CH Coakley Putting Solar Panels on its Fleet of Warehouses
Mike Coakley, president of CH Coakley
Seeing business remain steady through the Covid-19 pandemic, Milwaukee moving and logistics company CH Coakley continues to invest in its local buildings and now plans to outfit them all with solar power.
“We looked at what we could do to improve operations here to make them more attractive, make them more marketable, increase the values and reduce the energy costs,” said president Mike Coakley.
The initiative starts with three buildings that by the end of this year will have new solar panels on their rooftops. That includes two industrial buildings Coakley recently purchased after selling its former flagship on North Martin Luther King Jr. Drive for the ThriveOn Collaboration redevelopment.
It is an almost $2 million investment for the first three buildings, said executive vice president Steve Swanson. He said there are benefits to reducing the risk of future energy price increases that would impact company operating costs.
“In the future, if things jump up, we’re protecting ourselves to a certain degree in taking certain pieces off the table,” Swanson said. “We have some control over that if we can produce free energy to some degree.”
The solar cells will produce enough electricity to cut at least one-third of the buildings’ energy costs. Savings on the utility bills will exceed the upfront cost of installing the solar panels within six years, Coakley said.
“A lot of our clients like the fact that Coakley is taking the initiative, putting the money where our mouth is and investing into solar,” he said. “That’s a component that all of the corporations want to see.”
The buildings receiving solar this year are the about 192,000-square-foot warehouse at 1400 S. 113th St. that Coakley bought in late 2020, its warehouse on Northpark Drive in Menomonee Falls and the 375,000-square-foot Milwaukee building at 6101 N. 64th St. the company acquired in late January, Swanson said.
The recent building purchases stemmed from Coakley’s sale of its 400,000-square-foot King Drive facility in Milwaukee. The company sold the bulk of that former Schuster’s Department Store to be converted into affordable housing and offices for the Greater Milwaukee Foundation and the Medical College of Wisconsin. CH Coakley’s main offices remain on King Drive.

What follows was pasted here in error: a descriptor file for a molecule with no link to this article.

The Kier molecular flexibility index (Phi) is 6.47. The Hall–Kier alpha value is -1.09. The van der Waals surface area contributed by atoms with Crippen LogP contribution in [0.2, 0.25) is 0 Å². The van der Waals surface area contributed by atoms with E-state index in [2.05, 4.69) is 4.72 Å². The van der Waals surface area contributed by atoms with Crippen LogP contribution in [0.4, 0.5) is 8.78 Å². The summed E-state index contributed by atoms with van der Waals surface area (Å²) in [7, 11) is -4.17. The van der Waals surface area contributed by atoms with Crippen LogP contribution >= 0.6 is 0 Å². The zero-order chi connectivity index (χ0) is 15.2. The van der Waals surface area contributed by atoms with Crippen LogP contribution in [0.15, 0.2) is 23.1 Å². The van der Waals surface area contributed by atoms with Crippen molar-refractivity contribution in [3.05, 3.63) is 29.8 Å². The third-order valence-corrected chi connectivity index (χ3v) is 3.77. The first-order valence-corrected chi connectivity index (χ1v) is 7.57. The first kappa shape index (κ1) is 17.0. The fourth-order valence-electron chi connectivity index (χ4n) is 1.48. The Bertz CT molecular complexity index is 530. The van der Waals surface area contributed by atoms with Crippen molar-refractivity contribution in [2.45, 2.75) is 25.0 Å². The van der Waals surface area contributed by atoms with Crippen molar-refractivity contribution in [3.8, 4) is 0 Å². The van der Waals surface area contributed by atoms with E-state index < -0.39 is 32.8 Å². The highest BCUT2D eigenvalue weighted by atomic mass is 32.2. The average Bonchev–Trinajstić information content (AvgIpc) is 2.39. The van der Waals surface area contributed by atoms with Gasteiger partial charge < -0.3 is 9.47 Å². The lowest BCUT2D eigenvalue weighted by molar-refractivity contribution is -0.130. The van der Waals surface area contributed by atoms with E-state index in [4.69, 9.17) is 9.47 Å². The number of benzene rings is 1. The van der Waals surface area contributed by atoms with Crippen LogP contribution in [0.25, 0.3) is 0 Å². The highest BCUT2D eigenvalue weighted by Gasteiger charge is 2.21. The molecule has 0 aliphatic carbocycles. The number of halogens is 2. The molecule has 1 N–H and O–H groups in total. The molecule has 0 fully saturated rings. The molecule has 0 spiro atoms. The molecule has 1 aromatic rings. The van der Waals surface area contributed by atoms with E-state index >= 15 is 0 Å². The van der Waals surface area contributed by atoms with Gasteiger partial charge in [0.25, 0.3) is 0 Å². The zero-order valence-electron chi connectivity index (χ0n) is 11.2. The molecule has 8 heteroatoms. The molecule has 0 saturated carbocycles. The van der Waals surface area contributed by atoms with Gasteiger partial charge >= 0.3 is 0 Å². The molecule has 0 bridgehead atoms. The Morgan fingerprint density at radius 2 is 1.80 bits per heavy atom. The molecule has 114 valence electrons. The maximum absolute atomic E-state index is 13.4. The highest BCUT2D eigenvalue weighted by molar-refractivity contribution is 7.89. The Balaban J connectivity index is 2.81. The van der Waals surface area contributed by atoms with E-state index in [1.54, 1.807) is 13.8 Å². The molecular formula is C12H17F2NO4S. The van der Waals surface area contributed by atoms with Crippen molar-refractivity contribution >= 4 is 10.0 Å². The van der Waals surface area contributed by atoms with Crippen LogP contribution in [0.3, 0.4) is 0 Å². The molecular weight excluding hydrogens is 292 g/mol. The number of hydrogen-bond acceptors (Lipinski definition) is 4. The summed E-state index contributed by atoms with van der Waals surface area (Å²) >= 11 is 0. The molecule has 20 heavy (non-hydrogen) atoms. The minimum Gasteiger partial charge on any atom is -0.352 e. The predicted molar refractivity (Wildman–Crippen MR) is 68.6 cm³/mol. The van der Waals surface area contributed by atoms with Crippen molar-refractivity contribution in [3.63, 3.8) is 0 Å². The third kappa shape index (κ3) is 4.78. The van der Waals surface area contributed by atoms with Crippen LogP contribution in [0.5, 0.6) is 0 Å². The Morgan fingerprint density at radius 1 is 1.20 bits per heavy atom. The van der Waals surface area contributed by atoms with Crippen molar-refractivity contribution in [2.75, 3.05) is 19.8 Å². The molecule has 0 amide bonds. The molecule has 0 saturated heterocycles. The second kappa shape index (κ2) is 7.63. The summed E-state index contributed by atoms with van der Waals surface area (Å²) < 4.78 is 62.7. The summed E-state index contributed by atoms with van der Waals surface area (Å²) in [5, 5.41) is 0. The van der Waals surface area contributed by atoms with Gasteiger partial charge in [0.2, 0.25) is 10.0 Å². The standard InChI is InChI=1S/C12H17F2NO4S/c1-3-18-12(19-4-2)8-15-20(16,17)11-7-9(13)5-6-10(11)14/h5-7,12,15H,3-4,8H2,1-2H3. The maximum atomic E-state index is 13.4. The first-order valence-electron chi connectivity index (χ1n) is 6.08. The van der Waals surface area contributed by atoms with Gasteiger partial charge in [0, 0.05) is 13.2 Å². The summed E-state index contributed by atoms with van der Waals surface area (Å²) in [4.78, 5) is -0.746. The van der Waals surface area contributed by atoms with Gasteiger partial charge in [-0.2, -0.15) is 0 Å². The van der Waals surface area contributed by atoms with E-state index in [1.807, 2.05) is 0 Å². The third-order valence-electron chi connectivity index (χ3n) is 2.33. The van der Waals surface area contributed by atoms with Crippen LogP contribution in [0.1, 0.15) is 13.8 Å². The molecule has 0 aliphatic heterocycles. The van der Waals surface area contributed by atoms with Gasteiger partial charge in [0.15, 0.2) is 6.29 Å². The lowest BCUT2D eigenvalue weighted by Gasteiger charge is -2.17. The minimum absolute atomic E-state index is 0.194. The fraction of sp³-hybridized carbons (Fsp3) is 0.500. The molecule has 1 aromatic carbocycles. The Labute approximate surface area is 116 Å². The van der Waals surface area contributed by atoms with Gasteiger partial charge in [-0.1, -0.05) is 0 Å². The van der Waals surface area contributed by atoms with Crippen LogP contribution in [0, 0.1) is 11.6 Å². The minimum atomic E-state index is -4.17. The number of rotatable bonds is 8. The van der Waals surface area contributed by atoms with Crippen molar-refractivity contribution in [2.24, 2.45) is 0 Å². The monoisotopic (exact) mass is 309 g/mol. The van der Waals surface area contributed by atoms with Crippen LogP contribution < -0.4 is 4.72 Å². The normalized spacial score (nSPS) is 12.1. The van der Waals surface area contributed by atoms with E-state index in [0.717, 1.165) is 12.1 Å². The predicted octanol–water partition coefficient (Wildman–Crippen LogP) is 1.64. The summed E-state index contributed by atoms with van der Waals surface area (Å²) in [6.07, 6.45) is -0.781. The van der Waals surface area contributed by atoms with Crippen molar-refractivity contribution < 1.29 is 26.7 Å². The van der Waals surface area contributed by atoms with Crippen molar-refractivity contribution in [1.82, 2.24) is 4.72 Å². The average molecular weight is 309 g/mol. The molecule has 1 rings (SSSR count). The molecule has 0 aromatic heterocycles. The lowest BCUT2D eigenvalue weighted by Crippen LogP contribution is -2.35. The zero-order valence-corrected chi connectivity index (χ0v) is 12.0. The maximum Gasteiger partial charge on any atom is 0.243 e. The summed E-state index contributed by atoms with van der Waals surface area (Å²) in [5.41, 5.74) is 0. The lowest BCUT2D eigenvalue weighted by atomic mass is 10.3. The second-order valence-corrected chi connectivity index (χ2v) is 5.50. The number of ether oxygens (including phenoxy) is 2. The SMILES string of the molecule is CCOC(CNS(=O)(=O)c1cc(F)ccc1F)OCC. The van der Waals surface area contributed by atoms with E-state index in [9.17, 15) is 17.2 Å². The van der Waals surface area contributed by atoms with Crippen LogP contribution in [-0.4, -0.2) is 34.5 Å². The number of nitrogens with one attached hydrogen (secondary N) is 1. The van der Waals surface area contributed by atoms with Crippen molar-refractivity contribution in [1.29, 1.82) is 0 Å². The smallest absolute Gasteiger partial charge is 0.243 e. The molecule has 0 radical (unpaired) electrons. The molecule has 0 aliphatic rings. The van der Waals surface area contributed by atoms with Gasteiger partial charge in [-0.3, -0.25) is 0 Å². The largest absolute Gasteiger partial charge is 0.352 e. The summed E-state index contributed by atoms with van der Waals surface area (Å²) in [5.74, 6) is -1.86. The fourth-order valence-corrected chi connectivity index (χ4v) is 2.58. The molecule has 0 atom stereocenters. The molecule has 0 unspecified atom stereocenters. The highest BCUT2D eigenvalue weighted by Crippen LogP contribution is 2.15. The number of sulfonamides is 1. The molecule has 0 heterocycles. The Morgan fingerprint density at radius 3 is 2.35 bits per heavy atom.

Proceeds from that sale paid for the two recent acquisitions, which resulted in a net increase of about 170,000 square feet for Coakley’s local real estate holdings. It now owns eight buildings with about 1.9 million square feet.
“The warehousing side continues to be pretty robust, and even the commercial office moving is actually rather robust even through the last year of Covid,” Coakley said.
The pandemic forced many companies to delay their long-term decisions about future office needs, but projects that were already underway before March 2020 generated work for Coakley last year. That includes moving and storing office equipment for BMO Harris, which moved into the new BMO Tower in downtown Milwaukee. Coakley also moved law firms Michael Best & Friedrich LLP, the other anchor of BMO Tower, and Husch Blackwell, which moved to the recently completed Huron Building in downtown Milwaukee.
BMO Harris and Michael Best were both “white glove” moves because their employees were not in the office due to Covid-19.
“Normally, we work in conjunction with the individuals, but not last year,” he said. “Coakley came in and we did the entire move from pack, load, organize, unload and unpack and organize.”
Going forward, Coakley expects more work as companies reconsider the sizes of their offices and, in some cases, downsize as more employees work from home. The company also has remained busy in its third-party logistics services for telecommunications companies that are building up their 5G infrastructure, he said.
“That has just been a robust industry for the last several years,” he said. “We continue to see more activity coming in the near future.”
Milwaukee Business Journal